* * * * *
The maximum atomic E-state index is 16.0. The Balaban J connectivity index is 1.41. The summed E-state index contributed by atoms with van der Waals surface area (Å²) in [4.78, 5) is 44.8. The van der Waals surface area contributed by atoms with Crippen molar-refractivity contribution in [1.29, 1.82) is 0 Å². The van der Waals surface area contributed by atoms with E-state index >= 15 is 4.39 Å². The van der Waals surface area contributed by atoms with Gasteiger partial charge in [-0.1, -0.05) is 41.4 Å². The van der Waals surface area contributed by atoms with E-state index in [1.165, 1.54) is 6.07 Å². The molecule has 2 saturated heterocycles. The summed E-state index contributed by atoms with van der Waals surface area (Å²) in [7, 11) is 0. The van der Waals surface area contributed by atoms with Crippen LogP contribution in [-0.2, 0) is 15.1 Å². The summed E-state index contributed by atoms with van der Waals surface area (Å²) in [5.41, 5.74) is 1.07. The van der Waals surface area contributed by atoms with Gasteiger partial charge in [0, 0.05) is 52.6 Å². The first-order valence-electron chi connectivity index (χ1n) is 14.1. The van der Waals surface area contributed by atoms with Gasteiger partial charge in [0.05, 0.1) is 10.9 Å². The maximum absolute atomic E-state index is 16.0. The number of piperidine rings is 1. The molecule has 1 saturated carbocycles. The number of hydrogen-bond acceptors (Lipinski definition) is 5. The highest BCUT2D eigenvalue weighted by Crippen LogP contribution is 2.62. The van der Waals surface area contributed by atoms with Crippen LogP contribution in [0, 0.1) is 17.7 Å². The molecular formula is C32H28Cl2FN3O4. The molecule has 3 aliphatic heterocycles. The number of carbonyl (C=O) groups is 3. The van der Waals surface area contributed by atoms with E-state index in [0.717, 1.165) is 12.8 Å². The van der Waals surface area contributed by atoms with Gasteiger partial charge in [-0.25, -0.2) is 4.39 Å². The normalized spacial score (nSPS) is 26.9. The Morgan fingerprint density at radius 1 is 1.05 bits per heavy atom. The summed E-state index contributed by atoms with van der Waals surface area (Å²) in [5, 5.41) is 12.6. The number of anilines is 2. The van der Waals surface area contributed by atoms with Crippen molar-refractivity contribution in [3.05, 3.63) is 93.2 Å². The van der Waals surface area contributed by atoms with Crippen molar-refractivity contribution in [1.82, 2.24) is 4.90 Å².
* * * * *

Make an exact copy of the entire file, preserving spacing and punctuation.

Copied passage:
The maximum atomic E-state index is 16.0. The Balaban J connectivity index is 1.41. The summed E-state index contributed by atoms with van der Waals surface area (Å²) in [4.78, 5) is 44.8. The van der Waals surface area contributed by atoms with Crippen molar-refractivity contribution in [1.29, 1.82) is 0 Å². The van der Waals surface area contributed by atoms with E-state index >= 15 is 4.39 Å². The van der Waals surface area contributed by atoms with Gasteiger partial charge in [-0.1, -0.05) is 41.4 Å². The van der Waals surface area contributed by atoms with E-state index in [1.165, 1.54) is 6.07 Å². The molecule has 2 saturated heterocycles. The summed E-state index contributed by atoms with van der Waals surface area (Å²) in [7, 11) is 0. The van der Waals surface area contributed by atoms with Crippen LogP contribution in [-0.2, 0) is 15.1 Å². The summed E-state index contributed by atoms with van der Waals surface area (Å²) in [5.41, 5.74) is 1.07. The van der Waals surface area contributed by atoms with Gasteiger partial charge in [0, 0.05) is 52.6 Å². The first-order valence-electron chi connectivity index (χ1n) is 14.1. The van der Waals surface area contributed by atoms with Gasteiger partial charge in [0.05, 0.1) is 10.9 Å². The maximum absolute atomic E-state index is 16.0. The number of piperidine rings is 1. The molecule has 1 saturated carbocycles. The number of hydrogen-bond acceptors (Lipinski definition) is 5. The highest BCUT2D eigenvalue weighted by Crippen LogP contribution is 2.62. The van der Waals surface area contributed by atoms with Crippen LogP contribution in [0, 0.1) is 17.7 Å². The molecular formula is C32H28Cl2FN3O4. The molecule has 3 aliphatic heterocycles. The number of carbonyl (C=O) groups is 3. The van der Waals surface area contributed by atoms with E-state index in [0.717, 1.165) is 12.8 Å². The van der Waals surface area contributed by atoms with Gasteiger partial charge in [-0.25, -0.2) is 4.39 Å². The normalized spacial score (nSPS) is 26.9. The Morgan fingerprint density at radius 1 is 1.05 bits per heavy atom. The summed E-state index contributed by atoms with van der Waals surface area (Å²) in [5, 5.41) is 12.6. The number of anilines is 2. The van der Waals surface area contributed by atoms with Crippen molar-refractivity contribution in [3.05, 3.63) is 93.2 Å². The van der Waals surface area contributed by atoms with Crippen molar-refractivity contribution in [1.82, 2.24) is 4.90 Å².